, Volume 28, Issue 6, pp 547-556

Drug-Induced Anaphylaxis

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Abstract

Objective: To identify the number of cases of anaphylaxis reported in association with different classes of drugs and compare it with other reports contained in the same database.

Methods: The data were obtained from a database containing all of the spontaneous reports of adverse drug reactions (ADRs) coming from the Italian regions of Emilia Romagna, Lombardy and the Veneto, which are the main contributors to the Italian spontaneous surveillance system. The ADRs reported between January 1990 and December 2003 with a causality assessment of certainly, probably or possibly drug related (according to the WHO criteria) were analysed using a case/non-case design. The cases were defined as the reactions already coded by the WHO preferred terms of ‘anaphylactic shock’ or ‘anaphylactoid reaction’ (this last term also included anaphylactic reaction) and those with a time of event onset that suggested an allergic reaction and involved at least two of the skin, respiratory, gastrointestinal, CNS or cardiovascular systems; the non-cases were all of the other ADR reports. The frequency of the association between anaphylaxis and the suspected drug in comparison with the frequency of anaphylaxis associated to all of the other drugs was calculated using the ADR reporting odds ratio (ROR) as a measure of disproportionality.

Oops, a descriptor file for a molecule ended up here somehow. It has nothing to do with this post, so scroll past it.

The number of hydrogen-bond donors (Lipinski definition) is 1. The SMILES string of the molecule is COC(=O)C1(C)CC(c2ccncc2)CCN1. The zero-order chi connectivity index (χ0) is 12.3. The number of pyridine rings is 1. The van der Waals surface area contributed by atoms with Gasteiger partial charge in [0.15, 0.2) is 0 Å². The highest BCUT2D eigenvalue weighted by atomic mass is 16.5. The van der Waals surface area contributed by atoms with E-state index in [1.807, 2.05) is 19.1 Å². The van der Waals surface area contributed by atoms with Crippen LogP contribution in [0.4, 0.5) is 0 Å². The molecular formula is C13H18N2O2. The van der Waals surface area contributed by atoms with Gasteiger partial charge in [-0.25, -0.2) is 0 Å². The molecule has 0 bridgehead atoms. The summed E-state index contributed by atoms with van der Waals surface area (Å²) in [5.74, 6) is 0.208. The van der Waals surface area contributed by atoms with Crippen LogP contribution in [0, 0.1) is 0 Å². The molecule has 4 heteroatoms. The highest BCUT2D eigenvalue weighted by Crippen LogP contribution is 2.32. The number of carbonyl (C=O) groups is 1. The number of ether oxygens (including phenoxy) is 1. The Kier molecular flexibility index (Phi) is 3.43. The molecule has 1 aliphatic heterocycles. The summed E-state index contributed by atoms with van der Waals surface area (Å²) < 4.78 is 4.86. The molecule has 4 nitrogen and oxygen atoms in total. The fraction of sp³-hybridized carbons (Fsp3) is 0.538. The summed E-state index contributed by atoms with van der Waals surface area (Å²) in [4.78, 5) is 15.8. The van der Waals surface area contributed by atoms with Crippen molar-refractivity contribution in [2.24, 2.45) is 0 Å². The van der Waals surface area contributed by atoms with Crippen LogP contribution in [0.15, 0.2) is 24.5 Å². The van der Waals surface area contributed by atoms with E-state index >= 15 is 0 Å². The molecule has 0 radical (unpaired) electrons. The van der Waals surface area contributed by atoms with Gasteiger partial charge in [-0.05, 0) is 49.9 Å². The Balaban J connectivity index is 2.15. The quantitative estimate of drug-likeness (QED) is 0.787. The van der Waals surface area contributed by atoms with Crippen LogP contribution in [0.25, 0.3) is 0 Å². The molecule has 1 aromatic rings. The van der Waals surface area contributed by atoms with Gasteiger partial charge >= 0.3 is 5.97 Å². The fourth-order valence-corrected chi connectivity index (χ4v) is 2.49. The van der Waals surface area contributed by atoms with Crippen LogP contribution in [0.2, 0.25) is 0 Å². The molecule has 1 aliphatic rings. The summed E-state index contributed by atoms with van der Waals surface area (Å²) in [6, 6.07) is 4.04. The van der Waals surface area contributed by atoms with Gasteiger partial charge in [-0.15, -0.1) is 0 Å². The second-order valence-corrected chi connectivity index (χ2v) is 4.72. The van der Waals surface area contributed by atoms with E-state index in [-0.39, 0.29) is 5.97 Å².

Results: Our database contained 744 cases (including 307 cases of anaphylactic shock with 10 deaths) and 27 512 non-cases. The percentage of anaphylaxis cases reported in inpatients was higher than that among outpatients (59.1% vs 40.9%). This distribution is significantly different from that of the other ADR reports that mainly refer to outpatients. After intravenous drug administrations, anaphylactic shock cases were more frequent than anaphylactoid reactions or other ADRs, but more than one-third of these reactions were caused by an oral drug. Blood substitutes and radiology contrast agents had the highest RORs. Among the systemic antibacterial agents, anaphylaxis was disproportionally reported more often for penicillins, quinolones, cephalosporins and glycopeptides, but diclofenac was the only NSAID with a significant ROR. As a category, vaccines had a significantly lower ROR, thus indicating that anaphylaxis is reported proportionally less than other ADRs.

Conclusions: Anaphylaxis is a severe ADR that may also occur with commonly used drugs. It represents 2.7% of all of the ADRs reported in an Italian spontaneous reporting database.